Perspectives on FAO International Agroecology Symposium


Dear Friends and Colleagues,

RE: Perspectives on FAO International Agroecology Symposium

The United Nations Food and Agriculture Organization (FAO) has opened up a new space for agroecology with its International Symposium on Agroecology for Nutrition and Food Security held in September 2014 in Rome. Attended by more than 300 people from the public and private sectors, civil society organizations, peasant and social movements, and the academe, this represents a highly important and unprecedented move by the organization.

The Latin American Scientific Society on Agroecology (SOCLA) and La Via Campesina, a peasant organization, have cited several critical observations of the meeting (See Items 1 and 2). The first is that international organizations, governments, some members of the academe, and the private sector tend to regard agroecology as a toolbox which can incorporate ‘new Green Revolution’ technologies. This was in direct contrast to the stand of civil society and peasant organisations which put forward agroecology as “a fundamental and unique alternative to profoundly transform the current agri-food system confronted with climate, energy and economic crisis” and a set of ecological and social principlesin “the construction of food sovereignty”.

In light of this, strong challenges remain to ensure that agroecology is not coopted by industrial agriculture proponents. The Symposium’s conclusions, summarized below by SOCLA, are an important starting point:

* Agroecology consists in a series of ecological and social principles, and is not a box of tools or technological recipes

* Agroecology questions and defies the dominant food system and proposes its radical transformation where producers (peasants) are at the center of this social process  

* Agroecological interventions transcend the farm scale to embrace territorial scales and the food system as a whole, including environmental, socioeconomic and political dimensions

* Agroecology is deeply rooted in a dialogue of wisdoms and its role is to continue linking science with the knowledge, practice sand innovation of peasants

In his closing remarks, the FAO Director General said that “Today a Window was opened in what for 50 years has been the Cathedral of the Green Revolution.” The FAO willorganize three regional symposiums in Africa, Asia and Latin America in the next two years.


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Item 1

Reflections on FAO’s International Symposium on Agroecology for Food Security and Nutrition held at FAO in Rome 18-19 September, 2014

SOCLA – The Latin American Scientific Society on Agroecology

During September 18-19, 2014, FAO organized at its headquarters the International Symposium on Agroecology for Nutrition and Food Security attended by more than 300 persons from all over the world belonging to international and national agencies and civil society (MAELA, IFOAM, PANNA, IPC, ABA etc.), Universities, peasant organizations (Via Campesina) and social movements. Given some concerns raised by FAO officials that not all member states were supporting this Symposium, and that therefore the Symposium should focus on the scientific dimensions of Agroecology, SOCLA was invited the night before the Symposium by Via Campesina and the IPC (International Planning Committee for Food Sovereignty) to define our common response and position at the Symposium.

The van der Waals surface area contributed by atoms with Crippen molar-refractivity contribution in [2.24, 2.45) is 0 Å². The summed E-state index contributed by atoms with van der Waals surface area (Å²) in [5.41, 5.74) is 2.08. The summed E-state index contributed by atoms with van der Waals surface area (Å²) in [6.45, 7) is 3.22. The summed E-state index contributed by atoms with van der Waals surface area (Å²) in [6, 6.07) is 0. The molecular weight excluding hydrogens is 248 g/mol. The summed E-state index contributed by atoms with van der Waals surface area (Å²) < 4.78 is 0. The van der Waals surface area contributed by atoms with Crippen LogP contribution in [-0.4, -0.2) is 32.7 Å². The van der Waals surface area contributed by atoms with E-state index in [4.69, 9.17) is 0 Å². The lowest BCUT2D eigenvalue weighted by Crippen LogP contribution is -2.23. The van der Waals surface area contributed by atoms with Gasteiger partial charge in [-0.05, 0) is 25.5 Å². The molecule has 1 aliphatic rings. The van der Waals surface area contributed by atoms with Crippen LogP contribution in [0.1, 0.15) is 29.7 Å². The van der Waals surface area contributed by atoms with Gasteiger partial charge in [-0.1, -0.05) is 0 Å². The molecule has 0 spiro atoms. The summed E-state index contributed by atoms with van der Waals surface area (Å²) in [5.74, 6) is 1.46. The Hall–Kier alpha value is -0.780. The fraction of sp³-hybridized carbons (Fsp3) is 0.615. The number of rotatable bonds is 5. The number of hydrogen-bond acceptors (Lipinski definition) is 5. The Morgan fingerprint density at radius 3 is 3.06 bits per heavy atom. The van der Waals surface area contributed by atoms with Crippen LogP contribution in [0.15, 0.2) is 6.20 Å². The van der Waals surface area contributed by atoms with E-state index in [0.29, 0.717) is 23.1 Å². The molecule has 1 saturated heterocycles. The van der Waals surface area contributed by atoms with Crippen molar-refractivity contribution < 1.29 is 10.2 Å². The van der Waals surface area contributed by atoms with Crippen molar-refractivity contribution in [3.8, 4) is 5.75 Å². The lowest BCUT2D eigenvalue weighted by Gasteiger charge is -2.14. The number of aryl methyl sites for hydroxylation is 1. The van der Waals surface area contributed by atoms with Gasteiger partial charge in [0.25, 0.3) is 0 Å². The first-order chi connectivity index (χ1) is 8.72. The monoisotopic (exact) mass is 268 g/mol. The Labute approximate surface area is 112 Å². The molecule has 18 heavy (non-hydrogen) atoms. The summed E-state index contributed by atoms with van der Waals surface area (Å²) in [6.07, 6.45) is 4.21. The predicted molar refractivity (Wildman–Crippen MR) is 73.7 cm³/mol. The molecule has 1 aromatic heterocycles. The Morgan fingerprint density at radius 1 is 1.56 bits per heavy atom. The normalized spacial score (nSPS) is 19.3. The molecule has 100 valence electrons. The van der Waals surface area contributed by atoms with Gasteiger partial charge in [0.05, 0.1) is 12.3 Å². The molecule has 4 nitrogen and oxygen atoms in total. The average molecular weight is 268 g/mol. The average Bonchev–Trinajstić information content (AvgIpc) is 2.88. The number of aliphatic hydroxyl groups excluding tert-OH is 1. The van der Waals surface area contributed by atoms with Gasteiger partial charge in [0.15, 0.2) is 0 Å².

We all agreed that for FAO to open a space for Agroecology was unprecedented and important, and that we should support that space so that the space continues open and expands. However the group felt that we could do this without compromising our positions, visions, goals and that as SOCLA we would defend the original principles of Agroecology and its history and identity.

Invited members of SOCLA included Clara Inés Nicholls (President), Fernando Funes Monzote (Vice-president), and other members such as Enrique Murgueitio-CIPAV-Colombia, Peter Rosset – ECOSUR-México and Miguel Altieri -UC Berkeley who during the first day participated in various parallel technical sessions delivering talks on Agroecology and its relationship to climate change resiliency, traditional knowledge and local learning processes, energy efficiency, tropical silvopastoral systems and social movements.

SOCLA collaborated in securing the presence of 4 peasants from Latin America:  Jesús León Santos from Mixteca Alta of Oaxaca-México (CEDICAM), Julián Andrés Giraldo of the Comunidad del Dovio-Colombia, and two members of the International Coordination of Vía Campesina representing ANAP- -Cuba and MPP (Mouvement Paysan de Papaye (MPP)-Haití who talked during the second day about agroecological practices in their communities and the role of Agroecology as part of their food sovereignty strategy.

Throughout the Symposium presenters exhibited their views about Agroecology as a science, practice and movement enriching the visions on Agroecology, but at the same time it became obvious via the presentations of farmers as well as scientists that Agroecology is much more advanced in Latin America than in other areas of the world. This advance, product of more than 30 years of work by farmers and technicians in our region, was not officially recognized in the Symposium.

Two marked tendencies emerged from the various presentations and discussions held during the Symposium: (a) the vision of international organizations, governments, some members of academia and the private sector that regard Agroecology as one more option or tool with that also includes many ‘new green revolution’ technologies to fine tune the problems and deficiencies of industrial agriculture, and (b) the vision of SOCLA, Via Campesina, and other members of civil society viewing Agroecology as a fundamental and unique alternative to profoundly transform the current agri-food system confronted with climate, energy and economic crisis.